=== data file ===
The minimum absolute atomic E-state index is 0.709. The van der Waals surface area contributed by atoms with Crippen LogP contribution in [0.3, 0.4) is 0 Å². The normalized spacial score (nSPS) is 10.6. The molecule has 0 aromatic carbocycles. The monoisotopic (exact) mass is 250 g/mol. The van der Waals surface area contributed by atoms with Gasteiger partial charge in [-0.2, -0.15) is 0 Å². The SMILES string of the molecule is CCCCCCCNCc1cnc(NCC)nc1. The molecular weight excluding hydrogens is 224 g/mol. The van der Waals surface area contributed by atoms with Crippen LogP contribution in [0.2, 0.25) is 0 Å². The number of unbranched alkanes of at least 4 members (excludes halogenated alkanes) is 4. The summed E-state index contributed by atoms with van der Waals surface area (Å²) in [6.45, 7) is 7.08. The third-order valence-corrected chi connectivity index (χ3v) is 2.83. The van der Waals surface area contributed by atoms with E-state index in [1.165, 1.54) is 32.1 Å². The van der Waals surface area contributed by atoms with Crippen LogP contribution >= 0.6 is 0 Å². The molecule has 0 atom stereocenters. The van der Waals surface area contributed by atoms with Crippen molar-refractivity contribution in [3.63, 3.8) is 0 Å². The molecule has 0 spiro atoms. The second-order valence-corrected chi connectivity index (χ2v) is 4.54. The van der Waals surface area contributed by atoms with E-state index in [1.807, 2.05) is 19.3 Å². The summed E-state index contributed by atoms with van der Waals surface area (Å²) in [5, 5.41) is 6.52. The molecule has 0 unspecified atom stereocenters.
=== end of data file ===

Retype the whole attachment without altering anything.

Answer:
The minimum absolute atomic E-state index is 0.709. The van der Waals surface area contributed by atoms with Crippen LogP contribution in [0.3, 0.4) is 0 Å². The normalized spacial score (nSPS) is 10.6. The molecule has 0 aromatic carbocycles. The monoisotopic (exact) mass is 250 g/mol. The van der Waals surface area contributed by atoms with Gasteiger partial charge in [-0.2, -0.15) is 0 Å². The SMILES string of the molecule is CCCCCCCNCc1cnc(NCC)nc1. The molecular weight excluding hydrogens is 224 g/mol. The van der Waals surface area contributed by atoms with Crippen LogP contribution in [0.2, 0.25) is 0 Å². The number of unbranched alkanes of at least 4 members (excludes halogenated alkanes) is 4. The summed E-state index contributed by atoms with van der Waals surface area (Å²) in [6.45, 7) is 7.08. The third-order valence-corrected chi connectivity index (χ3v) is 2.83. The van der Waals surface area contributed by atoms with E-state index in [1.165, 1.54) is 32.1 Å². The van der Waals surface area contributed by atoms with Crippen LogP contribution >= 0.6 is 0 Å². The molecule has 0 atom stereocenters. The van der Waals surface area contributed by atoms with Crippen molar-refractivity contribution in [3.63, 3.8) is 0 Å². The molecule has 0 spiro atoms. The second-order valence-corrected chi connectivity index (χ2v) is 4.54. The van der Waals surface area contributed by atoms with E-state index in [1.807, 2.05) is 19.3 Å². The summed E-state index contributed by atoms with van der Waals surface area (Å²) in [5, 5.41) is 6.52. The molecule has 0 unspecified atom stereocenters.